4 Candidates for Mayor Address Crime, Finances, Housing in 1st Forum
Chicago Tonight kicked off its series of forums Thursday with four of the 14 candidates vying to be Chicago’s next mayor: attorney Jerry Joyce, tech entrepreneur Neal Sales-Griffin, attorney and former 2nd Ward Ald. Bob Fioretti and attorney John Kozlar.
Candidates face a host of issues, from municipal finances to crime, ethics reform and – should the mega-retailer be convinced to take another look at Chicago – incentives for Amazon’s second headquarters.
On the topic of public safety, Fioretti and Kozlar butted heads while discussing their plans to restore trust between communities and the police.
“I have a specific plan in place called the 60/40 plan, that in order to police any district, 60 percent of police officers have to live in that district,” said Kozlar. “So now they’ll be seen as community members and not as outsiders, and therefore there will be more cooperation between the community members and the police.”
Fioretti said that plan won’t work, even though it’s “a fine idea in principle or in concept.” He says he favors a system of bike patrol. “That’s a key to doing this in the neighborhood. They got to get out of their cars and talk to the people,” he said.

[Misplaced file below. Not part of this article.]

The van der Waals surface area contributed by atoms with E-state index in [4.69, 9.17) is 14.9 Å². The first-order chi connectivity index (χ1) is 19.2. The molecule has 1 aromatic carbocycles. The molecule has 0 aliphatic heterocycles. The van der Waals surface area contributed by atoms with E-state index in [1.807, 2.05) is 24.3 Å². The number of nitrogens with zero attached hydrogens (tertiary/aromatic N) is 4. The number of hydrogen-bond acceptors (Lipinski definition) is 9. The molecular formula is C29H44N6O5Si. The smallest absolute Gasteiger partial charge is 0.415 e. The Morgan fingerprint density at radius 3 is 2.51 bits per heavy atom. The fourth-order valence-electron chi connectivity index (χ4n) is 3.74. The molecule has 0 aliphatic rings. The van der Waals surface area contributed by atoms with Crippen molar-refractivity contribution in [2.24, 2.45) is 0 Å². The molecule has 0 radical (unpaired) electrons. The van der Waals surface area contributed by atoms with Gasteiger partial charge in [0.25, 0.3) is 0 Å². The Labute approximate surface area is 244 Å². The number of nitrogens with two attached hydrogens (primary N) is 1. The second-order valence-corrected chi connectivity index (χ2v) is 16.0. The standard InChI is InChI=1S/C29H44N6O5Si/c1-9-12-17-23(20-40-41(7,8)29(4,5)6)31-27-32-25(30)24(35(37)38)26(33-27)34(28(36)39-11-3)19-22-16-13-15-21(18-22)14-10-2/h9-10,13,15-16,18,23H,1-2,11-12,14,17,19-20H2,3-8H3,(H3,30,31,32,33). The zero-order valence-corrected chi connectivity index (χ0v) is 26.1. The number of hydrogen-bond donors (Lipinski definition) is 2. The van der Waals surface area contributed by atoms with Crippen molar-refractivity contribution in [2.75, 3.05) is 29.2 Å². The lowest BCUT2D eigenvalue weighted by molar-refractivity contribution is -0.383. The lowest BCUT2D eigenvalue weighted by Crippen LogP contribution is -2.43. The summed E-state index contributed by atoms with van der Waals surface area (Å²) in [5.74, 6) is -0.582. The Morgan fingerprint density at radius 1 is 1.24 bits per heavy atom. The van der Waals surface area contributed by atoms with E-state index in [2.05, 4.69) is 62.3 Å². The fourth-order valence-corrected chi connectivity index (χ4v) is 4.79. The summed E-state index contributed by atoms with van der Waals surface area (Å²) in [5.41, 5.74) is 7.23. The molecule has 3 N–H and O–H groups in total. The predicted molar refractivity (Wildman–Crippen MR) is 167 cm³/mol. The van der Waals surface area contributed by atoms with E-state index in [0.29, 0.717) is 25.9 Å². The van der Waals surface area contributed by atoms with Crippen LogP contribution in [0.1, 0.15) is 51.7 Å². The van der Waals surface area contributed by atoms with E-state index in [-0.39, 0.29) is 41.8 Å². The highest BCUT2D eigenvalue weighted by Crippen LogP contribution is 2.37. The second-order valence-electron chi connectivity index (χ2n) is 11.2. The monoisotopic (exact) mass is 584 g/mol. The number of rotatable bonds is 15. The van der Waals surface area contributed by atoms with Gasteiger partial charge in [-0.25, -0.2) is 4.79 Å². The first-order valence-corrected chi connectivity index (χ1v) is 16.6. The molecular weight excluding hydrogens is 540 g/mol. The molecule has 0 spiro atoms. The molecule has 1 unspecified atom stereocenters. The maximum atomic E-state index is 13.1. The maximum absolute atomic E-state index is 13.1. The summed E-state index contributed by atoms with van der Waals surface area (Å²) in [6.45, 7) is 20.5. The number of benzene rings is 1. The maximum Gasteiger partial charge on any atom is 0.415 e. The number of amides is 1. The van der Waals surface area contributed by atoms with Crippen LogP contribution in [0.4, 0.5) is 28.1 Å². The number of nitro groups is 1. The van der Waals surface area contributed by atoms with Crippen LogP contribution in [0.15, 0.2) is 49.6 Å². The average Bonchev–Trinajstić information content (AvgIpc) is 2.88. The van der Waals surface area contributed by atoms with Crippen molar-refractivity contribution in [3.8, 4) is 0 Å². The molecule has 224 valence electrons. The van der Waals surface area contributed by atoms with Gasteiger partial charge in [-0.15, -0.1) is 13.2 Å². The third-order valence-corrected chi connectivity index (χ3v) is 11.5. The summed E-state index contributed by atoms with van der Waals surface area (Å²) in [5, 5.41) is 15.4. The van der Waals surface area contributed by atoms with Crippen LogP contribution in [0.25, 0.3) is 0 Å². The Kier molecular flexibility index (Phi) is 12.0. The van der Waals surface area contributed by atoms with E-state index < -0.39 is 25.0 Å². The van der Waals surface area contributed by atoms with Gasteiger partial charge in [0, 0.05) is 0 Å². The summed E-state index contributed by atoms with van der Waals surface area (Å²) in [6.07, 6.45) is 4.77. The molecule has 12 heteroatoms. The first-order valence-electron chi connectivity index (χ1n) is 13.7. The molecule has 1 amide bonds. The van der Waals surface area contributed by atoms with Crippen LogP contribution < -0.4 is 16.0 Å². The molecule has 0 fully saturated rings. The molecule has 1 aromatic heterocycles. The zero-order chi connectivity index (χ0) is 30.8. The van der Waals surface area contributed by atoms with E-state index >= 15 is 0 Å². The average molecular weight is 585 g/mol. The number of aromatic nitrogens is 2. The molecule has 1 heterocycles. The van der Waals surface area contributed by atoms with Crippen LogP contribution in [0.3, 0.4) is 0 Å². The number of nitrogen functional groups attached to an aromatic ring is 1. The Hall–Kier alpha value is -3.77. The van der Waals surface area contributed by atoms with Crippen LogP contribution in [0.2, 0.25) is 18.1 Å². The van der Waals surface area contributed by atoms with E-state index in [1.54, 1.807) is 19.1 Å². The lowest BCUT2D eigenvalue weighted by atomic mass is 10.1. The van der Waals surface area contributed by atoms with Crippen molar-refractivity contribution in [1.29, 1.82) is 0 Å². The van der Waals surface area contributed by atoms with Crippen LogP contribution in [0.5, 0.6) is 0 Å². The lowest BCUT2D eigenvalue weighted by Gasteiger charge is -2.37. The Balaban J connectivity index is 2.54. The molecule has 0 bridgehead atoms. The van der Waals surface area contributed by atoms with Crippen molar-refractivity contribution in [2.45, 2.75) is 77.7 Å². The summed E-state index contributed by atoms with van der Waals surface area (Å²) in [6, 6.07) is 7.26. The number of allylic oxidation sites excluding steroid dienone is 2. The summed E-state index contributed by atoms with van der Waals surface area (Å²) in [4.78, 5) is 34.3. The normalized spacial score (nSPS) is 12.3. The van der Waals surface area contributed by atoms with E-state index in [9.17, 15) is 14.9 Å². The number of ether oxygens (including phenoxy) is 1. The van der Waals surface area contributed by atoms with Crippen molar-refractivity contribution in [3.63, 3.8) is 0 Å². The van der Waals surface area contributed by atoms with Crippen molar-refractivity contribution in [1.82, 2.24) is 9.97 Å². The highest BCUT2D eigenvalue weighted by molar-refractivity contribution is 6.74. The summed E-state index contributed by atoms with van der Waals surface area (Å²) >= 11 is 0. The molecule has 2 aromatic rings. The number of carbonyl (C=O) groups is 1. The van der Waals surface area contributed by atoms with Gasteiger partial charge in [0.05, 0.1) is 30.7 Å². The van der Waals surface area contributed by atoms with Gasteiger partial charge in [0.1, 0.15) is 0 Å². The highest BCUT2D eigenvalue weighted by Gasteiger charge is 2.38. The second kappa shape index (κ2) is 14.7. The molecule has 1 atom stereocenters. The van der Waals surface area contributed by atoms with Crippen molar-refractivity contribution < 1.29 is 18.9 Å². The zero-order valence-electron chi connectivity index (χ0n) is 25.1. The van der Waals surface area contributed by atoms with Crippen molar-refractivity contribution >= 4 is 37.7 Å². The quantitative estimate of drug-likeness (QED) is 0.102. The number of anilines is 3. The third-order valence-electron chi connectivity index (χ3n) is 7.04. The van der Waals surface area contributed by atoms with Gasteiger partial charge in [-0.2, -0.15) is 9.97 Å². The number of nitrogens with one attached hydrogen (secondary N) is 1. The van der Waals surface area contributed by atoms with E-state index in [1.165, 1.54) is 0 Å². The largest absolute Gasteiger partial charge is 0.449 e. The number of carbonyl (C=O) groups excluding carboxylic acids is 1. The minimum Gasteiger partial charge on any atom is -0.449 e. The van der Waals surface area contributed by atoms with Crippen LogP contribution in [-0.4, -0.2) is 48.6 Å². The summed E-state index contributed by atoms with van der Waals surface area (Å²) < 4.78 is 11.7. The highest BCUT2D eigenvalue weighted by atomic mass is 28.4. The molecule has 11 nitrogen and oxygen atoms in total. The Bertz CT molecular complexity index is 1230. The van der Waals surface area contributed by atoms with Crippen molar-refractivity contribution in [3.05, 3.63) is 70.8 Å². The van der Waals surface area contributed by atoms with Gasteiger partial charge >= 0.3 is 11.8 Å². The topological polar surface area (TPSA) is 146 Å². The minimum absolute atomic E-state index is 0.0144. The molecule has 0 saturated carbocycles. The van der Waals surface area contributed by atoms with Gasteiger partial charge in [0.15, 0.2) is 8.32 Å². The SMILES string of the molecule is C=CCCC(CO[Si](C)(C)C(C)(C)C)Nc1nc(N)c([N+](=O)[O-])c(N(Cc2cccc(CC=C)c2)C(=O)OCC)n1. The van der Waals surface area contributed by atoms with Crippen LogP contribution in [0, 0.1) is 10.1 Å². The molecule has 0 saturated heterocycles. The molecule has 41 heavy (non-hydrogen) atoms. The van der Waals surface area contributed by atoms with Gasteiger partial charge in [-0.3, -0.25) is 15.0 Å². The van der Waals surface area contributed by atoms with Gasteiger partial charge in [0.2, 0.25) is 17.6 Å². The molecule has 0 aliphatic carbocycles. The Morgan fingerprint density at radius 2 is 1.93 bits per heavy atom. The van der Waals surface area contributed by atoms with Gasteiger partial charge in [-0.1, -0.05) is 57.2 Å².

The four candidates agreed on some points, including campaign donations from developers (limiting them), the $6 billion Lincoln Yards Proposal (not supporting it) and property taxes (not raising them).
“We’ve had [former Cook County Assessor] Joe Berrios for so long, doing things in the wrong way … we need to work with Fritz Kaegi to make sure we’re actually honoring poor people who’ve been regressively taxed through these property deals that are completely imbalanced,” Sales-Griffin said.
Video: Watch our full candidate forum.
Another thing the four candidates have in common: none have released their tax returns. When asked if – and when – they plan to do so, they answers were mixed. Joyce said he will release his tax returns next week. Sales-Griffin said he’ll either release his tax returns or “some explicit breakdown” to prove he’s been working for nonprofits. Fioretti said he will release his tax returns “as soon as when the people that make the decisions, that ask us questions, release theirs.”
Kozlar said he’s abided by all the ethics boards questionnaires and doesn’t plan on releasing his tax returns.
As for the last good book they’ve read and their favorite musical artists?
For Joyce, it’s “Catcher in the Rye” by J.D. Salinger and singer-songwriter Waylon Jennings.
Sales-Griffin said he recently enjoyed “Electric Arches” by Eve Ewing and listens to rapper MF Doom.
The book “Leadership: In Turbulent Times” by Doris Kearns Goodwin was Fioretti’s choice, in addition to music by blues musician Buddy Guy (who donated more than $500,000 to Fioretti’s campaign, he said).
Kozlar said his recent favorite is “The Alchemist” by Paulo Coelho and rock band Pearl Jam topped his band list.
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